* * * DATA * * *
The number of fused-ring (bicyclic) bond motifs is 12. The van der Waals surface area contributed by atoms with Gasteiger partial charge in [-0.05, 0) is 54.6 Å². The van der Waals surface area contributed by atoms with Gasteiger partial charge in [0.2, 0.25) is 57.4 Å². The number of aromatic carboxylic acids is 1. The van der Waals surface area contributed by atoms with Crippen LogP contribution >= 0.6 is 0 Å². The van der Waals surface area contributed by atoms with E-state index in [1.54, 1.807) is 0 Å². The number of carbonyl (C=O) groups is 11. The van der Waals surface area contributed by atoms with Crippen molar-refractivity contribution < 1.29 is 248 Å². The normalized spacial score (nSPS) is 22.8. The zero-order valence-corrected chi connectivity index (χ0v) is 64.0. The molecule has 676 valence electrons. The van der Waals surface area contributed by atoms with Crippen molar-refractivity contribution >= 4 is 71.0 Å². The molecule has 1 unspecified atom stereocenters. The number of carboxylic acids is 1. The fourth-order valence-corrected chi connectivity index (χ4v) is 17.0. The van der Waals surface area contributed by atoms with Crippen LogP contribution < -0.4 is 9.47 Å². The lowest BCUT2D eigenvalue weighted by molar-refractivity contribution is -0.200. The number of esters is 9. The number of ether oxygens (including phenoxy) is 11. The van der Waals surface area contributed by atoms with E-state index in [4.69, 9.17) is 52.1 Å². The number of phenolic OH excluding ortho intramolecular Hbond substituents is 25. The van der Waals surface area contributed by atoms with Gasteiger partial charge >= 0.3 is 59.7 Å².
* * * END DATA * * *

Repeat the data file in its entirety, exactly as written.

The number of fused-ring (bicyclic) bond motifs is 12. The van der Waals surface area contributed by atoms with Gasteiger partial charge in [-0.05, 0) is 54.6 Å². The van der Waals surface area contributed by atoms with Gasteiger partial charge in [0.2, 0.25) is 57.4 Å². The number of aromatic carboxylic acids is 1. The van der Waals surface area contributed by atoms with Crippen LogP contribution >= 0.6 is 0 Å². The van der Waals surface area contributed by atoms with E-state index in [1.54, 1.807) is 0 Å². The number of carbonyl (C=O) groups is 11. The van der Waals surface area contributed by atoms with Crippen molar-refractivity contribution < 1.29 is 248 Å². The normalized spacial score (nSPS) is 22.8. The zero-order valence-corrected chi connectivity index (χ0v) is 64.0. The molecule has 676 valence electrons. The van der Waals surface area contributed by atoms with Crippen molar-refractivity contribution >= 4 is 71.0 Å². The molecule has 1 unspecified atom stereocenters. The number of carboxylic acids is 1. The fourth-order valence-corrected chi connectivity index (χ4v) is 17.0. The van der Waals surface area contributed by atoms with Crippen LogP contribution < -0.4 is 9.47 Å². The lowest BCUT2D eigenvalue weighted by molar-refractivity contribution is -0.200. The number of esters is 9. The number of ether oxygens (including phenoxy) is 11. The van der Waals surface area contributed by atoms with E-state index in [4.69, 9.17) is 52.1 Å². The number of phenolic OH excluding ortho intramolecular Hbond substituents is 25. The van der Waals surface area contributed by atoms with Gasteiger partial charge >= 0.3 is 59.7 Å².